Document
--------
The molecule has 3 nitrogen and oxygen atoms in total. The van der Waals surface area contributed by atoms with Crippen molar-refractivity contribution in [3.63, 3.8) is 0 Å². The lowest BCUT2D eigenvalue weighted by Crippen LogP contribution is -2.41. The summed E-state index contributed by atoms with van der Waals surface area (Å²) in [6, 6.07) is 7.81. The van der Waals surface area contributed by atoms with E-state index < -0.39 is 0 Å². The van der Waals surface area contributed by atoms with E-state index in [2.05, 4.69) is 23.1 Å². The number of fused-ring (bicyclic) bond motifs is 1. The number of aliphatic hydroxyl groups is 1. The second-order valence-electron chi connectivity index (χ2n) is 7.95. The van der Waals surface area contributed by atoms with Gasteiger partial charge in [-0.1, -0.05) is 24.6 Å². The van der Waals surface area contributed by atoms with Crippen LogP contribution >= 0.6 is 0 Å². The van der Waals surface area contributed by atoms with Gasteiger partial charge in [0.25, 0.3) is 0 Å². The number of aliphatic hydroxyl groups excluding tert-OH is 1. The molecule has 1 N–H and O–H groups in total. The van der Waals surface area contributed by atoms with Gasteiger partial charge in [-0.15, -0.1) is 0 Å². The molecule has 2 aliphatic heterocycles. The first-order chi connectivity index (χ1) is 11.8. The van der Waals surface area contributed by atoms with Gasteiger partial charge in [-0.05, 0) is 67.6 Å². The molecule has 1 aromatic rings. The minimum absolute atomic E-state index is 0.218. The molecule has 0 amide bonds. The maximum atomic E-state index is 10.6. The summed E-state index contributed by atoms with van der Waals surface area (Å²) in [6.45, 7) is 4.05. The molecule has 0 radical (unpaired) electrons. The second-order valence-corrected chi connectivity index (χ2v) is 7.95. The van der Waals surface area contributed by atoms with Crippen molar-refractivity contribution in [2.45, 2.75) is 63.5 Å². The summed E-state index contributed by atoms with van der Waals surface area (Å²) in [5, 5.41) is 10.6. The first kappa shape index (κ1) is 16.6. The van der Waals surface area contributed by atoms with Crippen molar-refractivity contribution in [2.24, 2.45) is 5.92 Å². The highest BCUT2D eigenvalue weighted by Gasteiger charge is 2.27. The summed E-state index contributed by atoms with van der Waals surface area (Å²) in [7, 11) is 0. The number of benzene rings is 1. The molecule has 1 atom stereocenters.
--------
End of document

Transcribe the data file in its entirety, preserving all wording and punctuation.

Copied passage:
The molecule has 3 nitrogen and oxygen atoms in total. The van der Waals surface area contributed by atoms with Crippen molar-refractivity contribution in [3.63, 3.8) is 0 Å². The lowest BCUT2D eigenvalue weighted by Crippen LogP contribution is -2.41. The summed E-state index contributed by atoms with van der Waals surface area (Å²) in [6, 6.07) is 7.81. The van der Waals surface area contributed by atoms with E-state index < -0.39 is 0 Å². The van der Waals surface area contributed by atoms with E-state index in [2.05, 4.69) is 23.1 Å². The number of fused-ring (bicyclic) bond motifs is 1. The number of aliphatic hydroxyl groups is 1. The second-order valence-electron chi connectivity index (χ2n) is 7.95. The van der Waals surface area contributed by atoms with Gasteiger partial charge in [-0.1, -0.05) is 24.6 Å². The van der Waals surface area contributed by atoms with Crippen LogP contribution >= 0.6 is 0 Å². The van der Waals surface area contributed by atoms with Gasteiger partial charge in [0.25, 0.3) is 0 Å². The number of aliphatic hydroxyl groups excluding tert-OH is 1. The molecule has 1 N–H and O–H groups in total. The van der Waals surface area contributed by atoms with Gasteiger partial charge in [-0.15, -0.1) is 0 Å². The molecule has 2 aliphatic heterocycles. The first-order chi connectivity index (χ1) is 11.8. The van der Waals surface area contributed by atoms with Gasteiger partial charge in [-0.05, 0) is 67.6 Å². The molecule has 1 aromatic rings. The minimum absolute atomic E-state index is 0.218. The molecule has 0 amide bonds. The maximum atomic E-state index is 10.6. The summed E-state index contributed by atoms with van der Waals surface area (Å²) in [6.45, 7) is 4.05. The molecule has 0 radical (unpaired) electrons. The second-order valence-corrected chi connectivity index (χ2v) is 7.95. The van der Waals surface area contributed by atoms with Crippen molar-refractivity contribution in [2.45, 2.75) is 63.5 Å². The summed E-state index contributed by atoms with van der Waals surface area (Å²) in [5, 5.41) is 10.6. The first kappa shape index (κ1) is 16.6. The van der Waals surface area contributed by atoms with Crippen molar-refractivity contribution in [2.24, 2.45) is 5.92 Å². The highest BCUT2D eigenvalue weighted by Gasteiger charge is 2.27. The summed E-state index contributed by atoms with van der Waals surface area (Å²) in [7, 11) is 0. The number of benzene rings is 1. The molecule has 1 atom stereocenters.